How Swiss SMEs Profit from Free Trade Agreement with China

On July 1, Switzerland signed a free trade agreement with China. Following Iceland, Switzerland is the second country in Europe that has the benefit of such an agreement. This gives Swiss SMEs a major advantage over their competitors in the EU. According to estimates, this will mean savings in duties totaling CHF 5.8 billion by the year 2028. In a video interview, Alberto Silini, Head of Consulting for Switzerland Global Enterprise and Bettina Rutschi, Senior Economist for Credit Suisse, talked about the key results of the SME export indicator for the third quarter of 2014.

Raquel Forster: The free trade agreement between Switzerland and China took effect a few days ago. How will this agreement affect Swiss exports?

Bettina Rutschi: Over the next few years the free trade agreement will gradually reduce the import duties, which are relatively high in China. So we assume that the free trade agreement with China will have a very positive effect on the Swiss export industry in the years ahead. The agreement can also be subsequently negotiated if China offers more favorable trading conditions to other countries.

Alberto Silini: We assessed the potential of the agreement with China and found that by 2028, Swiss companies will have saved about CHF 5.8 billion in duties – this is roughly equivalent to the GDP (gross domestic product) of the Canton of Schaffhausen. It was created under the realistic assumption that the agreement will be applied to 60 percent of Swiss exports and that export volume will grow by an average of 5 percent annually. Because the only countries in Europe to have a free trade agreement with China until now are Iceland and Switzerland, these savings represent a considerable advantage over the competitors in the EU.

You surveyed Switzerland's small and medium-sized enterprises (SMEs) in the third quarter of 2014 about their export expectations. How do SMEs currently see the export business with China?

Alberto Silini: China is already a key export destination for Swiss SMEs. Thirty-four percent of them are planning exports to China in the next six months. This is a slight increase versus the previous quarter. Thus, China takes the lead among the Asian countries, ahead of Japan (24 percent). However, in general our SMEs remain strongly focused on Europe for now. Ninety-two percent of the companies we surveyed intend to export to Europe in the next six months – about the same as in the prior quarter. The most important European export market remains Germany, to which 80 percent of the SMEs surveyed export their goods or services, followed by Austria (50 percent), France (49 percent), and Italy (44 percent). Forty-six percent of SMEs are likely to export to North America in the next six months, 28 percent to the Middle East/Africa region, and 21 percent to South America.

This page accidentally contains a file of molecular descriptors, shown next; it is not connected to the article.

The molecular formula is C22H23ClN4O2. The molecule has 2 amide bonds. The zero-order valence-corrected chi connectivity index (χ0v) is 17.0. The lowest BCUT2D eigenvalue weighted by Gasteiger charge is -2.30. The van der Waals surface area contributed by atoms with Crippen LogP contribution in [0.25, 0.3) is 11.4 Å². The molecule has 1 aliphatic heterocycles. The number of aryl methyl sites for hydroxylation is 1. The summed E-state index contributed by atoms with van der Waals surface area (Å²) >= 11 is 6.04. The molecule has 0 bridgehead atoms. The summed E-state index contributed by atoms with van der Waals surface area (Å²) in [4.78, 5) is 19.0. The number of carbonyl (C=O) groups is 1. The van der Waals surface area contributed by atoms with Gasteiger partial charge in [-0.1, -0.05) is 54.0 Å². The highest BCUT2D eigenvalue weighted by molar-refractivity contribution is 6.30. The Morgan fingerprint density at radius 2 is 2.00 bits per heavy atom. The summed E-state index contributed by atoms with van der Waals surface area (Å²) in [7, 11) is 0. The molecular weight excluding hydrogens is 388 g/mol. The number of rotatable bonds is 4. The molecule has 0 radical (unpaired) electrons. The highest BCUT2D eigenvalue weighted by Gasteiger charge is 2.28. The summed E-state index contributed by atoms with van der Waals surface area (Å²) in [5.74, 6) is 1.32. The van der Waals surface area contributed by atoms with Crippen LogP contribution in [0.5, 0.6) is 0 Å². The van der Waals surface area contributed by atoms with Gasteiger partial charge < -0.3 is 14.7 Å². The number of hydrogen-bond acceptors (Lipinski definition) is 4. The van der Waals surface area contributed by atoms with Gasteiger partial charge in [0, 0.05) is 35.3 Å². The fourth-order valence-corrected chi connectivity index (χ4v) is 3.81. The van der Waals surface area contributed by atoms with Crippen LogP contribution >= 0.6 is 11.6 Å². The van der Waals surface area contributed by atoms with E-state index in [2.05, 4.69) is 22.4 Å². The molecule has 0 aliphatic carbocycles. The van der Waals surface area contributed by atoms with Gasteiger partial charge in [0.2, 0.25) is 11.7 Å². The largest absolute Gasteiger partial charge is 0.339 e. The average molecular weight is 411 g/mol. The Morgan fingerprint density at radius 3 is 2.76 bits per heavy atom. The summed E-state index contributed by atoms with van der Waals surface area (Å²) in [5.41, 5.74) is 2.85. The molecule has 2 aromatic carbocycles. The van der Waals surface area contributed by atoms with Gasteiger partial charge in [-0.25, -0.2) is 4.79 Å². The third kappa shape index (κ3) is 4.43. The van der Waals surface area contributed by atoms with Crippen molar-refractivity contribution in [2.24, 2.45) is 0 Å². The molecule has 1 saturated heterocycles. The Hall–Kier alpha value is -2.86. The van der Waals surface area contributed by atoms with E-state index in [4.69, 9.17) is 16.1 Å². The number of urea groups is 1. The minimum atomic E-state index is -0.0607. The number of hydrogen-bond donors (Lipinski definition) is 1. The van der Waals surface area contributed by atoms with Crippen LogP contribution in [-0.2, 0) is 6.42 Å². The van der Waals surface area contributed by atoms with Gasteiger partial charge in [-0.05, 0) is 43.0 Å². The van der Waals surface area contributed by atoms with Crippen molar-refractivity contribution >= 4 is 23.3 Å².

How do Swiss SMEs feel about their export opportunities overall?

Alberto Silini: The outlook of Swiss SMEs remains sunny at the start of the third quarter in 2014: All industries anticipate export growth in the next months. While the SME export perspectives are slightly lower than the prior quarter at 65.3 points (second quarter: 69.5 points), the trend is definitely moving toward export growth. Only 9 percent of the SMEs surveyed are concerned about declining exports. Most are anticipating increased, or stagnant, sales to foreign countries.

What about foreign demand for Swiss goods in the third quarter?

Bettina Rutschi: The outlook for the demand for Swiss goods remains well above average. Our export barometer is currently at 1.13. So while export forecasts have declined slightly for the third quarter of 2014 (previous quarter: 1.17), they are still well above the growth threshold of 0 and above the long-time average of 1.

Which countries and regions import the most from Swiss SMEs?

Bettina Rutschi: According to our export barometer, the export outlook for the US is particularly positive. It's at the highest level in four years. Exports to the United Kingdom are also expected to increase greatly. In the euro zone too, the leading sales market for Swiss exports, signs also continue to point to growth. However, momentum has slowed in the euro zone. We even anticipate a slight decrease in demand for Swiss goods in France. The impetus for export growth in the next months is likely to come from the major emerging markets again, mainly Asia.

SME Export Indicator

The SME Export Indicator is a publication of Economic Research at Credit Suisse in cooperation with the export organization Switzerland Global Enterprise (S-GE). The SME Export Indicator reports on a quarterly basis about the current export sentiment among Swiss SMEs. The next issue of the Export Indicator will be published in October 2014.

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